The secrets of failure

The same technology that affords us the luxury of reading blogs and exchanging e-mails is creating a nightmare for business. It’s easier for internal spies to steal corporate secrets.

Nowhere is that nightmare being played out more publicly now than in the battle between Airbus and Boeing. Boeing is trying to compete with Airbus’ new A-380 jet with the Boeing 787 Dreamliner, a jet on which the American company has a share of its future based. It’s also a jet that’s behind schedule and over budget.

What popped up on the Internet this week was a 46-page critique of the Boeing project by Airbus, which has led to suggestions the European competitor got its information the old-fashioned way: it stole it.

Says the blog FlightBlogger:

Competitive intelligence is a standard practice in the aerospace industry, but the information revealed in the Airbus analysis reveals a scope and specificity of the data collected.

The document includes what appear to be seven slides labelled BOEING PROPRIETARY with a format style used in Boeing presentations, including two that appear to have been photocopied, raising questions about the methods and sources the European consortium utilizes to collect its data.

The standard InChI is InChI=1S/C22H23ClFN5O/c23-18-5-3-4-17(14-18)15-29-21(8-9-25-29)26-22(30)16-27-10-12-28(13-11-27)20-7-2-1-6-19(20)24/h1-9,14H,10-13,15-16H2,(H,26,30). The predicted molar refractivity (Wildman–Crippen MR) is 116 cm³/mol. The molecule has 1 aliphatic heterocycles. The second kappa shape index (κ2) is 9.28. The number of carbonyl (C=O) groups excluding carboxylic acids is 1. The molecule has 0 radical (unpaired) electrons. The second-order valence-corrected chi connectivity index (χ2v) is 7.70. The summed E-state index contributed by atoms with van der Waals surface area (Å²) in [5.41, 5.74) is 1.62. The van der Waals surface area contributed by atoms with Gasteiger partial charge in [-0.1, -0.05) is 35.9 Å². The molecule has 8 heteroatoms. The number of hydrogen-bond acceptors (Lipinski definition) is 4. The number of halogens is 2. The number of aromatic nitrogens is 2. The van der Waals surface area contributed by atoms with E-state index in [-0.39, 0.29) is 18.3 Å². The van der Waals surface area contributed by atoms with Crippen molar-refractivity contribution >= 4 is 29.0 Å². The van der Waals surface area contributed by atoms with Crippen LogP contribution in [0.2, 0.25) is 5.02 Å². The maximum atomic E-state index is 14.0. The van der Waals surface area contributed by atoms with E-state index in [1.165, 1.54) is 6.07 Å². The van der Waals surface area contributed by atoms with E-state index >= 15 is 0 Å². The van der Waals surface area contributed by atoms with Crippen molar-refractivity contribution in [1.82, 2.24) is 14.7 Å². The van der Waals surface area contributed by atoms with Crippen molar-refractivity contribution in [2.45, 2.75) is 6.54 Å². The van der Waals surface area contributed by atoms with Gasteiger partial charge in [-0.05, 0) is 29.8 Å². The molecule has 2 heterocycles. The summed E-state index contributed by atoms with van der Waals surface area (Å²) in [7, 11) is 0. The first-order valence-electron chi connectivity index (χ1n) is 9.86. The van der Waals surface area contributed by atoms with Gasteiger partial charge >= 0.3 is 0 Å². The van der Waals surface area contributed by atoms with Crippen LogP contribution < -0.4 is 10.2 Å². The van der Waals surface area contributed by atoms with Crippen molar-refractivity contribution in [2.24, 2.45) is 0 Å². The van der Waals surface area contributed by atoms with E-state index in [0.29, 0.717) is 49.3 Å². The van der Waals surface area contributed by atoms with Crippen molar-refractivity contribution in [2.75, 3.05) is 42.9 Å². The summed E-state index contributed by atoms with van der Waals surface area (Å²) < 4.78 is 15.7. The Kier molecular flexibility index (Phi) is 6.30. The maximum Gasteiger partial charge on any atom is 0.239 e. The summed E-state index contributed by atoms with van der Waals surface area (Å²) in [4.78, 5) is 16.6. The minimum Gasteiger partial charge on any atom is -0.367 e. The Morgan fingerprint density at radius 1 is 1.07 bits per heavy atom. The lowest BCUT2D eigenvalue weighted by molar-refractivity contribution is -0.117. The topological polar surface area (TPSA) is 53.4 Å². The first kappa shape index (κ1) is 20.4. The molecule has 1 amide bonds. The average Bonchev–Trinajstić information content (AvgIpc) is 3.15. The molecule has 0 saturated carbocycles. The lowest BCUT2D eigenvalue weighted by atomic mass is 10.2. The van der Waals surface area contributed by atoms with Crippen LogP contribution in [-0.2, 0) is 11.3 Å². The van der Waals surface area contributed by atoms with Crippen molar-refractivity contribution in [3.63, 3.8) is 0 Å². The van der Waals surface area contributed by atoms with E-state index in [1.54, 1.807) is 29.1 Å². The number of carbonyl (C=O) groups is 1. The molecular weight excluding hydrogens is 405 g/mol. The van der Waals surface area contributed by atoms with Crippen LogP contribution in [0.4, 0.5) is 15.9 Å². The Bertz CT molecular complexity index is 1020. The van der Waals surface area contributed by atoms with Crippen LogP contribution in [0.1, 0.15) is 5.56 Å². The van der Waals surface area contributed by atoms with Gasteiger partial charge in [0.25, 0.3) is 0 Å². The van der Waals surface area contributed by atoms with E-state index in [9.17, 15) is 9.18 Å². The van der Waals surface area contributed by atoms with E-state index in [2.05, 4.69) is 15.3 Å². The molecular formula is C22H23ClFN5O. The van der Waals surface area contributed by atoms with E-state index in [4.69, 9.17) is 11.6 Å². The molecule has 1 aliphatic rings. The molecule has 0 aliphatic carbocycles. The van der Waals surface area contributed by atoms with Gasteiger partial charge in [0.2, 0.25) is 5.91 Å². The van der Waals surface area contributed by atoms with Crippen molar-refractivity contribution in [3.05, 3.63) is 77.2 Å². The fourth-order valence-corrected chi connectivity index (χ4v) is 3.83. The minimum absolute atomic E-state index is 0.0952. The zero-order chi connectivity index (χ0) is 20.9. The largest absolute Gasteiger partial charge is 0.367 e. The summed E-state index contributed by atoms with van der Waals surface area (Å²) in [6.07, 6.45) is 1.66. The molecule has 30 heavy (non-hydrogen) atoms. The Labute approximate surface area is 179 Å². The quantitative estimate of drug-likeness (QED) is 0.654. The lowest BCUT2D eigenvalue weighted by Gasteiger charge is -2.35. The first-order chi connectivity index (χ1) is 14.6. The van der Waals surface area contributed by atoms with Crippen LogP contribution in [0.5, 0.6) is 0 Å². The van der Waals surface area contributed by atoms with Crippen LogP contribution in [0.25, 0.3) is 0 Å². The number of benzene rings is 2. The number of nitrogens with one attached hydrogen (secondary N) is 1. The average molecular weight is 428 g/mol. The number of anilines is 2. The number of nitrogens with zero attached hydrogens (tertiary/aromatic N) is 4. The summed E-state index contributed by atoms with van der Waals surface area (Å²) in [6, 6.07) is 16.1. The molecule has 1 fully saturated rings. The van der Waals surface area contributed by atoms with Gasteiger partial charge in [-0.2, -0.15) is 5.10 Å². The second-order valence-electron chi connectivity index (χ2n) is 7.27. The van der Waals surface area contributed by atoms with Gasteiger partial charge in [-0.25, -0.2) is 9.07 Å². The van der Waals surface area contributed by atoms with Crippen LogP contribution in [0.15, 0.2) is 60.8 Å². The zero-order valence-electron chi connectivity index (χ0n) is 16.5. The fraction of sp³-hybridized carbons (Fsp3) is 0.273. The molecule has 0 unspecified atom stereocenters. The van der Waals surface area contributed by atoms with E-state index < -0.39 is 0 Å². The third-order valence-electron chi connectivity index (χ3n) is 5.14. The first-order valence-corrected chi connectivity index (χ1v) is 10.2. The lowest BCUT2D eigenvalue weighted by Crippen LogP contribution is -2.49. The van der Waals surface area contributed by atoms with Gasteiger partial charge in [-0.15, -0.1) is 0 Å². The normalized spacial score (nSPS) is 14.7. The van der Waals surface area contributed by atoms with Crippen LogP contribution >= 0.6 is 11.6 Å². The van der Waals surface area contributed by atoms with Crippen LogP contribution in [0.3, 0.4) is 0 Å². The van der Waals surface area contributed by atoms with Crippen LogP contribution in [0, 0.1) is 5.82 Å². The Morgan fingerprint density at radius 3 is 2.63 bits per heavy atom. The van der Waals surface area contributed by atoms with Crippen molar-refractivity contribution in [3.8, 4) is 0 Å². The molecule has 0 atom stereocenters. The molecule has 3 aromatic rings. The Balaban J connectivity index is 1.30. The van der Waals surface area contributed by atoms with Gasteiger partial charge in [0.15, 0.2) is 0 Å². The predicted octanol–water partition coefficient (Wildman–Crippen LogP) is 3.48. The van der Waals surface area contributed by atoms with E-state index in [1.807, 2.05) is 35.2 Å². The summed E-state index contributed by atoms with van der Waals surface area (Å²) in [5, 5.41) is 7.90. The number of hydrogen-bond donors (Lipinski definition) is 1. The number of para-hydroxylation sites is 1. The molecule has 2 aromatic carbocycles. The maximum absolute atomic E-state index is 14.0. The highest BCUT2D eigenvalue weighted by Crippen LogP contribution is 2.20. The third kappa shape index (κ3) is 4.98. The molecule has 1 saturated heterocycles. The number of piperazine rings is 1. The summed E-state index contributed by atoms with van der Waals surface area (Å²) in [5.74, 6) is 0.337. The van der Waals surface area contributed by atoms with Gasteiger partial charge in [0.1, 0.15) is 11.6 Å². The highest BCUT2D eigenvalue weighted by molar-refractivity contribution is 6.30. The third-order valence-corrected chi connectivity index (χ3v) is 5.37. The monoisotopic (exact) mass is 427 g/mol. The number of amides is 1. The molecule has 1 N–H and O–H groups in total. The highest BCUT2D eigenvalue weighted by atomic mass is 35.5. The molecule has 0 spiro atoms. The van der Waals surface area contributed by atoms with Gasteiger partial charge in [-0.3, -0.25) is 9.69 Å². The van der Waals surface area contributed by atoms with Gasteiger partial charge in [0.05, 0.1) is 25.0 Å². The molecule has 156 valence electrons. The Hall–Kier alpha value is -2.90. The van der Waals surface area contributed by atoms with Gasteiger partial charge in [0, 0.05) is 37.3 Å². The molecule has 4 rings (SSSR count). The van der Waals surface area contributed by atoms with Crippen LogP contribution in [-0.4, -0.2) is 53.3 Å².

Airbus claims the presentation, as well as its competitive intelligence gathering methods, fully comply with all laws. Though when approached about how the information was gathered, Airbus declined to address it specifically, suggesting that a lot of data labelled BOEING PROPRIETARY is freely available online. Airbus added that not all documents labelled BOEING PROPRIETARY are in fact proprietary. A spokesman emphasized that Airbus closely watches the market to draw its own conclusions, as do its competitors.

Regardless of how Airbus got Boeing’s secrets, its report details what surely is a mess for Boeing, and a continuation of a long assembly line of bad news for America’s manufacturing base.

  • This is one of the many reasons why a “knowledge economy” is nonsense. The idea is that we don’t have to build a thing, relying instead on our design abilities. Not only does this attitude neglect the lessons that are learned on the assembly line (and they are many), it goes without saying that reliance on intellectual property laws is not wise in a world where more obvious things like nuclear proliferation and piracy pop up from time to time.

    At least Boeing does make its own stuff, and it is generally beating Airbus even after a large subsidy to the latter. But where they win isn’t in design, since that’s easily stolen. It’s on the line.